I recently attended West Coast Green here in SF with my friend Bill H. We attended the keynote address by with Bill McDonough who was, as always, entertaining and engaging. He told the following story about New Oxford College:
The college had a main hall built in the early 1600s with beams 40-feet long and two-feet thick. A committee was formed to try to find replacement trees because the beams were suffering from dry rot. If you keep in mind that a veneer from an English oak can be worth seven dollars a square foot, the total replacement costs for the oaks were prohibitively expensive.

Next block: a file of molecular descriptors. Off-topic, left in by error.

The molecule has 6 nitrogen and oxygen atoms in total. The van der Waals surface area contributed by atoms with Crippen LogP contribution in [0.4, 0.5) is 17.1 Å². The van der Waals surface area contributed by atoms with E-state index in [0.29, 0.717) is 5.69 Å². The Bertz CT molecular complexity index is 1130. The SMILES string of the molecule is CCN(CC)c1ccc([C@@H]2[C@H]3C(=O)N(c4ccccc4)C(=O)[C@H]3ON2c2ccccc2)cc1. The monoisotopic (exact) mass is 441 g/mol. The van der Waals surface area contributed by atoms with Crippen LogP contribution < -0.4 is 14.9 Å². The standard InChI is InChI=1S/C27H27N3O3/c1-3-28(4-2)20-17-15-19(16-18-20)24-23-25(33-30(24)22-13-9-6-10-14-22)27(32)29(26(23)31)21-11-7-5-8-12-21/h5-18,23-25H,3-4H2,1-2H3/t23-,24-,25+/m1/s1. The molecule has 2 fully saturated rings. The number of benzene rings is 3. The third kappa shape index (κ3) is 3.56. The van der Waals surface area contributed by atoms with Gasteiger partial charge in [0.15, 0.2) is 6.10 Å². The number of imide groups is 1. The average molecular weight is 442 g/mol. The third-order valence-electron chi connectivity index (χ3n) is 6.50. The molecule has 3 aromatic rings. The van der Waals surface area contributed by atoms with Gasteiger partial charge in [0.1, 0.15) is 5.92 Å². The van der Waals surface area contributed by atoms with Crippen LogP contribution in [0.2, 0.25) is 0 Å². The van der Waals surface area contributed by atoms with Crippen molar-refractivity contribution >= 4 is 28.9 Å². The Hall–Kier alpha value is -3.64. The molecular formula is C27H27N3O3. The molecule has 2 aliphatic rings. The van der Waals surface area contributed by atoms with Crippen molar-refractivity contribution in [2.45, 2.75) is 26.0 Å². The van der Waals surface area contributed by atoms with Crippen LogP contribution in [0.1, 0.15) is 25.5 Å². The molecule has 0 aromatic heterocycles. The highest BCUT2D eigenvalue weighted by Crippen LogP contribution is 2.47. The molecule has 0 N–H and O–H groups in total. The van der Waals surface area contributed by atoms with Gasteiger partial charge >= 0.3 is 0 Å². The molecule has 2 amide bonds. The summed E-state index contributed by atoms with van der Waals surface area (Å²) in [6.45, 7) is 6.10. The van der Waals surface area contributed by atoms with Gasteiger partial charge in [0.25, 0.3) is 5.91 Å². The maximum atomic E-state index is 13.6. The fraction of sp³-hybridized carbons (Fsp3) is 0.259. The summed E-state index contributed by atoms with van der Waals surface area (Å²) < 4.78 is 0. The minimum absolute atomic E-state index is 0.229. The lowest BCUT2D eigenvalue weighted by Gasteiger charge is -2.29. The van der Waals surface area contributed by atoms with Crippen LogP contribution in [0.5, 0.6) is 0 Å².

A young faculty member suggested, "Why don't we ask the College Forester if some of the lands that had been given to Oxford might have enough trees to call upon?" And when they brought in the forester, he said, "We've been wondering when you would ask this question.
When the present building was constructed 350 years ago, the architects specified that a grove of trees be planted and maintained to replace the beams in the ceiling when they would suffer from dry rot." Bateson's remark was, "That's the way to run a culture." Our question and hope is, "Did they replant them?"